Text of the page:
Startling, indeed. In my own experience, I prefer to get high among others. I appreciate how a solid microdose of psychoactive cannabinoid THC alters the experience of socializing just a smidge—my headspace, (sometimes) my friends’ point of view and the social construct as a whole. Cannabis often takes conversations and nights out in a different and totally unexpected direction, and it’s somewhat rare that I end up getting stoned on my own.
It also makes sense, given the prohibition we’re finally emerging from, that a consumer would get high alone. But my guess is that this statistic will likely change significantly in the decade to come—but I’ll come back to this in a second.
Perhaps the most telling conclusion from the above finding: That it even exists at all. There is now a company—scratch that, multiple companies—tracking cannabis sales and developing in-depth, never-before-compiled datasets on consumer habits and individual sales categories in the legal retail marijuana space. Of course cannabis has never been more normal in recorded history, and after normalization comes the commercialization of this new industry—and that includes the professional market research that comes along with any major industry.
Gilbert’s employment at a marijuana-centered business also speaks volumes. Her research has helped launch products including Gatorade, Viagra and Frito Lay Naturals, and her list of previous clients reads like a shopping list of America’s most successful brands: Campbell’s, Pfizer, Pepsi, Centrum, Kellogg’s, Kraft, Coca-Cola, Unilever and even retailers such as Walmart, GNC and Whole Foods.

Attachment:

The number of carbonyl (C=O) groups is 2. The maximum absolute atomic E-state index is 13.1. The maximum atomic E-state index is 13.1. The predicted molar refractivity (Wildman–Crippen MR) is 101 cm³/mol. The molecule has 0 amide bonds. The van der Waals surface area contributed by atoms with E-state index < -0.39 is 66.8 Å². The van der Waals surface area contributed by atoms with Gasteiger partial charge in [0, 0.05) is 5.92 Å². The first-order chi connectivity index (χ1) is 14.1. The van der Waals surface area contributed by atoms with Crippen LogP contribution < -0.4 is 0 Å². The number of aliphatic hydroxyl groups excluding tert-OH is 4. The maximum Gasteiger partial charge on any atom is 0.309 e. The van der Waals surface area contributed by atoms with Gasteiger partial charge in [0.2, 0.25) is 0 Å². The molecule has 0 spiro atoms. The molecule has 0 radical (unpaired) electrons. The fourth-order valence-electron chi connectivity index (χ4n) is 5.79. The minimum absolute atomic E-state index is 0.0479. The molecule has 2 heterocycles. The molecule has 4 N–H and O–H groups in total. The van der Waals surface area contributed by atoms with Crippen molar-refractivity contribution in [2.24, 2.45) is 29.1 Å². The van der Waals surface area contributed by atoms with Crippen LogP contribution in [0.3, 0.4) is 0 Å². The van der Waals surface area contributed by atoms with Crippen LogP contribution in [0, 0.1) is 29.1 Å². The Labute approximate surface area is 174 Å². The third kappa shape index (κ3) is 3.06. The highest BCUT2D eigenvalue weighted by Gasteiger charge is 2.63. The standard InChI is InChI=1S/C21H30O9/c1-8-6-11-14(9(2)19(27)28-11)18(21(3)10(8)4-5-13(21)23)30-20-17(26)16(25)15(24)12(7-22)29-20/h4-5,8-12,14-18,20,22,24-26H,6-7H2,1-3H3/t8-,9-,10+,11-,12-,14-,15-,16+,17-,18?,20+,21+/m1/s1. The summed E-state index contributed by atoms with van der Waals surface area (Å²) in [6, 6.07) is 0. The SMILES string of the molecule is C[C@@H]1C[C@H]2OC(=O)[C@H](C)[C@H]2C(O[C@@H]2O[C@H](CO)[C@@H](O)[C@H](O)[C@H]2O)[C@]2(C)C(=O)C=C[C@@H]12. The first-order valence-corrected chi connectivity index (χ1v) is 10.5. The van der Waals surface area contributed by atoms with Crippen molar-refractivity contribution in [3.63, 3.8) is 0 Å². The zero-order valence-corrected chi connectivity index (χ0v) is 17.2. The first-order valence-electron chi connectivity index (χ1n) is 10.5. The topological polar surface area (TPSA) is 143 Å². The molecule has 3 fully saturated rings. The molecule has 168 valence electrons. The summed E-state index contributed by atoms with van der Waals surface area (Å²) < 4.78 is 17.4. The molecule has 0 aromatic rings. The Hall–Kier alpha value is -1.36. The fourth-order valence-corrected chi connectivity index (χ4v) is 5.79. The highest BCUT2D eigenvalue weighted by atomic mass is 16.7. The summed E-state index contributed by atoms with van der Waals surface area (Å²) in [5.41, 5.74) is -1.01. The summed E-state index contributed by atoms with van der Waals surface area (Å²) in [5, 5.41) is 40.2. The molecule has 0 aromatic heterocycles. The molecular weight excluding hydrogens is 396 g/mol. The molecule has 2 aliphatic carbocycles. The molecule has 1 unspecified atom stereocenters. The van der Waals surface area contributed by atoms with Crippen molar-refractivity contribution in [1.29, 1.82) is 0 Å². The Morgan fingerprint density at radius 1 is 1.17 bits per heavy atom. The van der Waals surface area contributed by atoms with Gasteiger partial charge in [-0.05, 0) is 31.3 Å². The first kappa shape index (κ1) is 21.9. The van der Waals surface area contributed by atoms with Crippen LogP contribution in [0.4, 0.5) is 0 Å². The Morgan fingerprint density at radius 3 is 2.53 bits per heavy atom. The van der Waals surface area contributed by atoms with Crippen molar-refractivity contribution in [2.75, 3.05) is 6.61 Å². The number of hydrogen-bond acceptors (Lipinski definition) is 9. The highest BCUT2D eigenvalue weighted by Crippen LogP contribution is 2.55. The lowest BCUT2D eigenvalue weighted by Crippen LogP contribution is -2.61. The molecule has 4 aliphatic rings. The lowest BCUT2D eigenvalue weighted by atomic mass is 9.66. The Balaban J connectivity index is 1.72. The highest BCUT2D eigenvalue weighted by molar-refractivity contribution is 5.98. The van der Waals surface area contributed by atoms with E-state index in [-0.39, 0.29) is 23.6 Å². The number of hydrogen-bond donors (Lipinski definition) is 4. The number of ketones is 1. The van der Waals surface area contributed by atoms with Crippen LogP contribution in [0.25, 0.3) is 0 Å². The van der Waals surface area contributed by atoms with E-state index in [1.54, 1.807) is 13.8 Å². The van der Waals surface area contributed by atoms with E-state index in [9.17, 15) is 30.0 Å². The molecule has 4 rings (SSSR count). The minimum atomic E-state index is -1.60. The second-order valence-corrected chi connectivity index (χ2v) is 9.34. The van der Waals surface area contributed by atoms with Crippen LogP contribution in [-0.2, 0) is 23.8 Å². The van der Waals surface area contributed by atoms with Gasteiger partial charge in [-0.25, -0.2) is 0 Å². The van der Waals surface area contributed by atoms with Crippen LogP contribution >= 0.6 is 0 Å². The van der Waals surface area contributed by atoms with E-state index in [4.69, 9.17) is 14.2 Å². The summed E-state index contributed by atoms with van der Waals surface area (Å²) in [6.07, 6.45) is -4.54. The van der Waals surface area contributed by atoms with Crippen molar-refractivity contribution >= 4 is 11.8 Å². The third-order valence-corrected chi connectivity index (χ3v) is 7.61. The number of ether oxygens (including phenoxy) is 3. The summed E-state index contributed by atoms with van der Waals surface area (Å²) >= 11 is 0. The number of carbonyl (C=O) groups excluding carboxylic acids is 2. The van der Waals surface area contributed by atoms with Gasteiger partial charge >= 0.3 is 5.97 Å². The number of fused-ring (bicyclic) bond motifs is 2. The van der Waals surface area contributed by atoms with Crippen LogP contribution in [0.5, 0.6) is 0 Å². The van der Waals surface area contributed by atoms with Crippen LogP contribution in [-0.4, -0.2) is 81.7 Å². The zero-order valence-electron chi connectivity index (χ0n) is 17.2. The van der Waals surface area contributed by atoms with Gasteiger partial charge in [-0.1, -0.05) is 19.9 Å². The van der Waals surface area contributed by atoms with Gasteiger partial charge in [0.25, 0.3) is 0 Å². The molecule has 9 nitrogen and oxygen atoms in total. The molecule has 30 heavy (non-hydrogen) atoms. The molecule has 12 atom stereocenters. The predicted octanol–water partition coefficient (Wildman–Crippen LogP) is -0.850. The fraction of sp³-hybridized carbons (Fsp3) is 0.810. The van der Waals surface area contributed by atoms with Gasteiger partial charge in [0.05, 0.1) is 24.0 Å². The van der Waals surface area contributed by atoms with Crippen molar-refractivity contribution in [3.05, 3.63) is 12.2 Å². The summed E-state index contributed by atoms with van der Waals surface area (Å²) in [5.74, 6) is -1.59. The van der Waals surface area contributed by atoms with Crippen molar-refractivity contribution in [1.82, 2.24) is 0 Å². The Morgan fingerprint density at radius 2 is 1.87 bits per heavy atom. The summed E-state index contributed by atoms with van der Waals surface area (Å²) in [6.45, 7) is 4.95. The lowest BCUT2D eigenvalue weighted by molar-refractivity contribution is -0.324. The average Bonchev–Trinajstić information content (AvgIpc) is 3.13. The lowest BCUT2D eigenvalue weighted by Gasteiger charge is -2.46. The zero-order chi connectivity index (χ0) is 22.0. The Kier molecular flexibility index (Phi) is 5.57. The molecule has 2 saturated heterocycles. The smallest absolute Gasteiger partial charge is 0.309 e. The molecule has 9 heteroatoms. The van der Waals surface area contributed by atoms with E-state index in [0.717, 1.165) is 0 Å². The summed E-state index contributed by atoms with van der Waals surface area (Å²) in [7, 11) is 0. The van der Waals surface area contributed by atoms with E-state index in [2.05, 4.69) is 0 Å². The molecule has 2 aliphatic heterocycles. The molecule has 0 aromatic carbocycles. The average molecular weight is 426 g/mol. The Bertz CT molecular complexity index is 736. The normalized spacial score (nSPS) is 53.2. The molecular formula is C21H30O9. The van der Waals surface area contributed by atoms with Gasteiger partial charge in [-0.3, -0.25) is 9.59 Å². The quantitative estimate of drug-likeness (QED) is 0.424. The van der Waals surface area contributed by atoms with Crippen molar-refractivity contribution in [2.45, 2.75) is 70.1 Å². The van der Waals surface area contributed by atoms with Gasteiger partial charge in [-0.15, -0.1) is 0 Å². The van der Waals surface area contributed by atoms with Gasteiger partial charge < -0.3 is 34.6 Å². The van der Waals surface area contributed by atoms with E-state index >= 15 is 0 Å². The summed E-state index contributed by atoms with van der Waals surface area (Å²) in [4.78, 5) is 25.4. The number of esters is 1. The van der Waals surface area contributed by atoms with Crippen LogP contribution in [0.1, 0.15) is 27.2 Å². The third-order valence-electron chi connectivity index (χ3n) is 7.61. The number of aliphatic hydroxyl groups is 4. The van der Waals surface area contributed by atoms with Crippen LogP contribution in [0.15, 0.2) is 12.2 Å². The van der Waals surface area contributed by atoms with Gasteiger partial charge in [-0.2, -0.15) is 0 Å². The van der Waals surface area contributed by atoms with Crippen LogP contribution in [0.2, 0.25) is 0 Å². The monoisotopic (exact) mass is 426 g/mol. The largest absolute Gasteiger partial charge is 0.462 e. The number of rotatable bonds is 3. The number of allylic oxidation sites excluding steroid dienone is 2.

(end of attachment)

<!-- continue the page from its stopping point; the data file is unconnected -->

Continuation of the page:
Now Gilbert is crunching data on Cheeba Chews, which is the most recognizable cannabis brand in California and Colorado, according her latest quantitative research, which surveyed 600 individuals in each state, California and Colorado, and has a margin of error at plus or minus 2.2 percentage points. Gilbert said BDS will conduct the same survey in Washington state and Oregon next.
“This is a unique study in that it’s the first that I know of that is scientifically rigorous enough so that it is projectable to the state population at a 95 percent confidence level,” Gilbert said. “The study is representative demographically of each state, matching to seven different census demographics—including age, income, gender, education, region of state, presence of children in the household, etc. We’ve seen other surveys where they interview people who shop at a certain dispensary or belong to a loyalty program, but those are not representative of the state population.
“Studies like this are important, because now we’re learning that cannabis is a part of people’s routines and lifestyles. It’s not just a party drug. We heard from people, and we see this in the data, that it’s very much a part of a lifestyle.”